The next day after church Jack and I were off. We hopped in a taxi and headed to White Cloud Mountain 白云山。We took a tram to the top of it and attempted to see the view of Guangzhou through the smog. The smog was especially thick because the clouds were ready to burst. We made it half way down the mountain trails and through a beautiful Buddhist temple before they split at the seams and drenched us from head to toe. I can't say I minded. It reminded me of Taiwan and it is always fun to watch the Chinese people scramble to safety. They hate getting wet.
IKEA was also on the agenda for the day. I know, right? Who goes to China and visits IKEA? We do. It was one of the most bizarre places I have been in my life. There were so many people there. And what were they doing? Not shopping. They were sitting on furniture, using laptops, playing on their phones and napping. Seriously. Napping. I did not see one single bed that was still made because there were people laying in them. Bizarre I tell you. I guess the Chinese also love soft serve ice cream because there was a line that went half way down the block of individuals waiting for their IKEA frozen yogurt.
After spending quite some time finding a taxi and meeting up with Zach and Meredith for lunch, we headed back to their apartment and packed our backpacks for an excursion. Meredith, being 8 months pregnant, wisely decided to stay home while the rest of us caught a 12 hour train ride to Guilin 桂林. Trains are really a fabulous way to travel and it is sad to me that they aren't more heavily used in the US. We had soft sleepers, which means that there are four beds in a compartment. Two on the top bunk and two on the bottom. We bought tickets a little late and so Zach and Royal were on the top bunks in one compartment and Jack and I were on the top bunks in another compartment.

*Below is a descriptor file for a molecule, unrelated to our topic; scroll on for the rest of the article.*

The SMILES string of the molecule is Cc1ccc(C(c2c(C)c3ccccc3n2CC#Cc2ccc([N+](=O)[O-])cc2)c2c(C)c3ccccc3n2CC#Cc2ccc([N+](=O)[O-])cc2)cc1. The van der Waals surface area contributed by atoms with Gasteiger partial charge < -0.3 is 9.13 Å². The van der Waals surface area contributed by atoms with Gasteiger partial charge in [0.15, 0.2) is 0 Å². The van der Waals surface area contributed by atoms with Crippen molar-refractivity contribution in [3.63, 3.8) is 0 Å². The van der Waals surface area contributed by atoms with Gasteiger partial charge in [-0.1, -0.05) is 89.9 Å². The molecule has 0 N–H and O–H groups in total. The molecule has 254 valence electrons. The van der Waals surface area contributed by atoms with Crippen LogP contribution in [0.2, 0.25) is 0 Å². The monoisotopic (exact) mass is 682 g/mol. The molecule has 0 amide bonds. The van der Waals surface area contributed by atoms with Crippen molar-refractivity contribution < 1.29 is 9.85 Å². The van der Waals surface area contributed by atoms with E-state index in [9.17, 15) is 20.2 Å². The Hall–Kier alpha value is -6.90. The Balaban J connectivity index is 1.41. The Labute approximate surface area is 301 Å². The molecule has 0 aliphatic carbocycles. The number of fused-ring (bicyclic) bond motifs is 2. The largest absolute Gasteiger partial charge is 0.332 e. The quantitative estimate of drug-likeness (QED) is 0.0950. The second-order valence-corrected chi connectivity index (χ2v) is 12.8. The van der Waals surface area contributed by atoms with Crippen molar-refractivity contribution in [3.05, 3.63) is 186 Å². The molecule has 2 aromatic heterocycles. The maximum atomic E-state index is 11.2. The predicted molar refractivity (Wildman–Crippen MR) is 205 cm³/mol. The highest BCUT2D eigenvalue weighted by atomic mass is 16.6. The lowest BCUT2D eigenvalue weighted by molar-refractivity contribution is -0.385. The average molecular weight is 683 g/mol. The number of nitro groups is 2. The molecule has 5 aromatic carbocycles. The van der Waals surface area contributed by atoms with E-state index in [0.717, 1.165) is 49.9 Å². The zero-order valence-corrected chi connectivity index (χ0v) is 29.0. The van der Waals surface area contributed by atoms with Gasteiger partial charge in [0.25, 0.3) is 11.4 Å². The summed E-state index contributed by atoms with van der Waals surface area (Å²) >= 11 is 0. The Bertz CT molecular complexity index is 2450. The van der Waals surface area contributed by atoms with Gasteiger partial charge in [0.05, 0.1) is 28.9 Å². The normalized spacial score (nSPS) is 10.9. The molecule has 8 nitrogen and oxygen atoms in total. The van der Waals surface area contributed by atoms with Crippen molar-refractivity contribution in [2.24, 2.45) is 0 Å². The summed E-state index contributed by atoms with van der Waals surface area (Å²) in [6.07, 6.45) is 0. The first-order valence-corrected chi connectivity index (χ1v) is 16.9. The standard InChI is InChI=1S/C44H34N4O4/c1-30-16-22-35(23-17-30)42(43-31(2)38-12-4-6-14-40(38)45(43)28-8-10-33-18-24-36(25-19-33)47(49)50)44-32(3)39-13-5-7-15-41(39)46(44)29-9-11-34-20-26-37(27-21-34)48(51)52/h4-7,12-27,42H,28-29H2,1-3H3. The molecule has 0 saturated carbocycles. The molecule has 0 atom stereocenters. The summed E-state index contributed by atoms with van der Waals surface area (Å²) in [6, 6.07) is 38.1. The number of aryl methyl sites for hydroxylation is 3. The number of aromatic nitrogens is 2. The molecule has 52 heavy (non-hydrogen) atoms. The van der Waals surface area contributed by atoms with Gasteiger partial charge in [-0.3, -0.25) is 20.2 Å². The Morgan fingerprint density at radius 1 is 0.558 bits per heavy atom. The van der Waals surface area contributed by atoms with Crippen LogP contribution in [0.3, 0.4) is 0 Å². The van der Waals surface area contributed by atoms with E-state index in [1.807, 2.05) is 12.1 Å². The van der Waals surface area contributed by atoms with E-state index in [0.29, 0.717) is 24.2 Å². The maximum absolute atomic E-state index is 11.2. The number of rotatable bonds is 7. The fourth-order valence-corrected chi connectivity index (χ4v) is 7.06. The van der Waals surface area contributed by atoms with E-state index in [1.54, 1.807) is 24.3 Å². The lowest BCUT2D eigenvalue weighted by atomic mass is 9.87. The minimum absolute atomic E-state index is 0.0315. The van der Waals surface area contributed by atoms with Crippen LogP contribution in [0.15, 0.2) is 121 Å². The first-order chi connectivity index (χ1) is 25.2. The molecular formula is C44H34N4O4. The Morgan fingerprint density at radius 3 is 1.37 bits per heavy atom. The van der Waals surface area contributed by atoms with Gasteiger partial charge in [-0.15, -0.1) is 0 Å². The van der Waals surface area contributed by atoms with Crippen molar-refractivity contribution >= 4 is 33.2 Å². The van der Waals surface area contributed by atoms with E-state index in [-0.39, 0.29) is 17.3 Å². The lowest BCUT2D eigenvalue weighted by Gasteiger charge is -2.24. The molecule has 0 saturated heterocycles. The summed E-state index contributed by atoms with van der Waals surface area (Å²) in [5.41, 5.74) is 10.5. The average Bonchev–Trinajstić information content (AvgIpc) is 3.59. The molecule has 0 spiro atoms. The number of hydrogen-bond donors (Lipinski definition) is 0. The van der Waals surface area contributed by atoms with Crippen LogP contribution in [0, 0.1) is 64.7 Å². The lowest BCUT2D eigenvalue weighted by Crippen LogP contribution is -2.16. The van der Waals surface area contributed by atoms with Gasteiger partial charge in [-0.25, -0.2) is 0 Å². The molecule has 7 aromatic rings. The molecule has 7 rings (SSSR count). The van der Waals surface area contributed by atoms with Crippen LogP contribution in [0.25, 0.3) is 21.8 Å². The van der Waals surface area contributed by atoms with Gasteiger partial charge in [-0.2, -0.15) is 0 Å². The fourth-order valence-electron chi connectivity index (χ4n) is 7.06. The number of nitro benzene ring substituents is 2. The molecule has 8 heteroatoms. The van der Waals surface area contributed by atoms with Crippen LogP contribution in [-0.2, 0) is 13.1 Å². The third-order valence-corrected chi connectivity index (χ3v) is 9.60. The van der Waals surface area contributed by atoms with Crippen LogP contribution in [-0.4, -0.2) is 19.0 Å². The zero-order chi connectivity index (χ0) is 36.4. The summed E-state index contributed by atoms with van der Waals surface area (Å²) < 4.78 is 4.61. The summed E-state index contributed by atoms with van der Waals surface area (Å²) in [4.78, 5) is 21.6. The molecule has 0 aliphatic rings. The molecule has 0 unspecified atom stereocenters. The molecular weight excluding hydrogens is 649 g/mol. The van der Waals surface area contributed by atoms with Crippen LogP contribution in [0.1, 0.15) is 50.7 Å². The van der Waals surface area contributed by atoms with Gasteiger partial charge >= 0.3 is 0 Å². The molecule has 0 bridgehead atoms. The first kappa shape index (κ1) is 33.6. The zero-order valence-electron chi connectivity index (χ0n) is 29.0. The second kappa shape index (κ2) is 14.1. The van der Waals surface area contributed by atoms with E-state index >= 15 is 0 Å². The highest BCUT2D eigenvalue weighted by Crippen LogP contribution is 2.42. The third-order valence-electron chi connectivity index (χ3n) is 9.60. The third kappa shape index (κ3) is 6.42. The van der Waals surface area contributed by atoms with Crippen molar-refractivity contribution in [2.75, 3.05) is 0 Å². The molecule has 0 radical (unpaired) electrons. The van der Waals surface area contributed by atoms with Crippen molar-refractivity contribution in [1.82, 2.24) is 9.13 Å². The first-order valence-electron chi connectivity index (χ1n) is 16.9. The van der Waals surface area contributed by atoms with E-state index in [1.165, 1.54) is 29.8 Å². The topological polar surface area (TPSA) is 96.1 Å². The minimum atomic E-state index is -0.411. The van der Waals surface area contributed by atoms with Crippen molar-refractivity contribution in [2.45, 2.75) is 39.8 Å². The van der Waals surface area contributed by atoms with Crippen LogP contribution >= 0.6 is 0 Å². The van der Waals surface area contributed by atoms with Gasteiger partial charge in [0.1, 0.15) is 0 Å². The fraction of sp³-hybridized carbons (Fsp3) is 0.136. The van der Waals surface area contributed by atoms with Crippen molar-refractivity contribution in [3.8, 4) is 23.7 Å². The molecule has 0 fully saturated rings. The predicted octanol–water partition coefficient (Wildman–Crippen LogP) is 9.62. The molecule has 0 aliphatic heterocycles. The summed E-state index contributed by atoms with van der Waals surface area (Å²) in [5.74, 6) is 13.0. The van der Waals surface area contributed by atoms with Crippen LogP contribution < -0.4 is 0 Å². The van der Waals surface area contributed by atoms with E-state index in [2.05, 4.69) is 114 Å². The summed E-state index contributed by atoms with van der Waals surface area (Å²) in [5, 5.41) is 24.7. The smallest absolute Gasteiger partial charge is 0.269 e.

Mine and Jack's compartment buddies ended up being so sweet. They were a married couple from Guangzhou. The wife was 8 months pregnant and her husband was accompanying her to her parents' so that she could have her baby there. I sat and talked to them for a little over an hour the following morning before we arrived in Guilin. I have heard so many accounts of female infanticide in China, especially in my anthropology classes. One of the most refreshing things that I heard that morning was when they told me that they thought they were having a boy. But immediately after the husband said, "But we don't care one way or another. Boy or girl, they will be our child and we will love them." Then he stood up and placed both of his hands on his wife's stomach while crouching close to his baby inside of her. I loved it! On a side note, it was also refreshing to know that I could still carry on a conversation in Chinese without problem for over an hour. Jack did a great job at smiling and nodding.
Tuesday we woke early and headed to Long ji. Hands down the most beautiful place I have ever seen in my life. Mountainside after mountainside of terraced land. It is home to the Chinese Red Yao, known here as the Hmong, people. The women wear black skirts and bright red or pink tops. The women also only cut their hair once in their lives, around 16 or 17, and the hair cut is weaved back into their remaining hair. They wrap it around their heads and wear it in a large bun on the top of their foreheads. Another interesting thing that Jack was fascinated with is the way they build their homes. There is no metal at all. Rather than nails they use wooden pins.
That night we took another 12 hour train ride back to Guangzhou. For the next few days we didn't see much of Zach. He was working like 16 hour days. But it was really good to spend time with Meredith. She took us to some great restaurants and took me SHOPPING! Unfortunately they haven't found a good DVD provider, but I did buy some knock off purses.
This is Sausha again.
We spent our last day of our trip in Hong Kong. But not even the whole day. By the time we took a train and went through customs and took another train, we checked into our hotel at about 4 pm. We didn't have a lot of time so we were only able to hit Nathan Road, Hong Kong Park and Victoria's Peak. I cannot express how crowded this city was. Unbelievable. And there were so many people from all over the world. It really is an international hub.
It was nothing short of a miracle that we made our flights home. We were the last two listed on stand-by and I only saw one empty seat on the whole plane. But I must say, I was so happy to see the little face pictured below when we came home. What a trip?! Maybe I can convince my husband to move there one day.